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Roslyn Pope, 84: Co-Author of "Appeal to Human Rights" Catalyzed Atlanta Student Movement

Roslyn Pope, who as a senior at Spelman College in Atlanta wrote a 1960 manifesto that set the stage for dramatic advances in civil rights in the city and inspired generations of activists around the country, died on Jan. 19 in Arlington, Texas. She was 84.

Spelman College confirmed the death.

The Atlanta Student Movement, of which Dr. Pope was a founding member, was one of several civil rights groups to spring up across the South in the months after a group of Black students in Greensboro, N.C., captured national attention in February 1960 with their sit-in at a Woolworth’s lunch counter.

Atlanta had a reputation as a relatively progressive place, with the unofficial designation of “the city too busy to hate.” But as Dr. Pope documented in her manifesto, which she wrote with help from Julian Bond, a future chairman of the N.A.A.C.P., Atlanta was in fact riven by racial injustices: unfair housing laws, unequal access to health care, racist law enforcement and persistent school segregation despite the Supreme Court’s 1954 Brown v. Board of Education decision.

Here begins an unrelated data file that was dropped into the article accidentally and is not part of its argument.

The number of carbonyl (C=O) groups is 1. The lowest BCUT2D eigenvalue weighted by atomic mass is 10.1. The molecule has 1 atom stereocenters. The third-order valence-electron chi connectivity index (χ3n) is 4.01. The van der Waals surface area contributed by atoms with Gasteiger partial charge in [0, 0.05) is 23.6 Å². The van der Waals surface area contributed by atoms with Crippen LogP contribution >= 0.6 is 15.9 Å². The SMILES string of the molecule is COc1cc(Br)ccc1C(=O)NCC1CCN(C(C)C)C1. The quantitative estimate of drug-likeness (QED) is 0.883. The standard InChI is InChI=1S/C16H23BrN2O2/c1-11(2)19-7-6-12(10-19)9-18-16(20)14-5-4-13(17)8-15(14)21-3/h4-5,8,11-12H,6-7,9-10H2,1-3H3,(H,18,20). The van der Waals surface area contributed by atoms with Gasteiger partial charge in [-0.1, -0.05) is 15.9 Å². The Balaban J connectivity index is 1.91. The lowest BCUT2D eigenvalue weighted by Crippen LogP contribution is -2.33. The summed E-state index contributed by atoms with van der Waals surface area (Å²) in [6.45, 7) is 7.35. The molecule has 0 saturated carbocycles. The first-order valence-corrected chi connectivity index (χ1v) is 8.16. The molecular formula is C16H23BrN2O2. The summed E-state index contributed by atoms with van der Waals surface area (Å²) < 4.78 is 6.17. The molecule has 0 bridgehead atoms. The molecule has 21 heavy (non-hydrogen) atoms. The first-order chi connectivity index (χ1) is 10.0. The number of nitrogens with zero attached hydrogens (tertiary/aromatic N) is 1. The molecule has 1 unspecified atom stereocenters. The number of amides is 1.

“Every normal being wants to walk the earth with dignity and abhors any and all proscriptions placed upon him because of race or color,” the statement read. “In essence, this is the meaning of the sit-down protests that are sweeping this nation today.”

The manifesto, entitled “An Appeal for Human Rights,” appeared in three Atlanta newspapers and was reprinted in The New York Times, The Nation and The Harvard Crimson. Senator Jacob K. Javits, Republican of New York, had it read into the Congressional Record.

In their detailed elucidation of Atlanta’s racial inequities, Dr. Pope and Mr. Bond made clear that the students rallying behind the manifesto were interested in more than just desegregating lunch counters, though they achieved that in 1961.

The document’s principles helped shape the ideas that propelled the Student Nonviolent Coordinating Committee, which had its headquarters in Atlanta, and became a template for anyone working toward racial equity in America, then and into the 21st century.

“Its impact and significance lie in the fact that the areas that students focused on in the appeal, back in 1960, are of enduring relevance,” Tomiko Brown-Nagin, a historian at Harvard and the author of “Courage to Dissent: Atlanta and the Long History of the Civil Rights Movement” (2011), said in a phone interview.

Read entire article at New York Times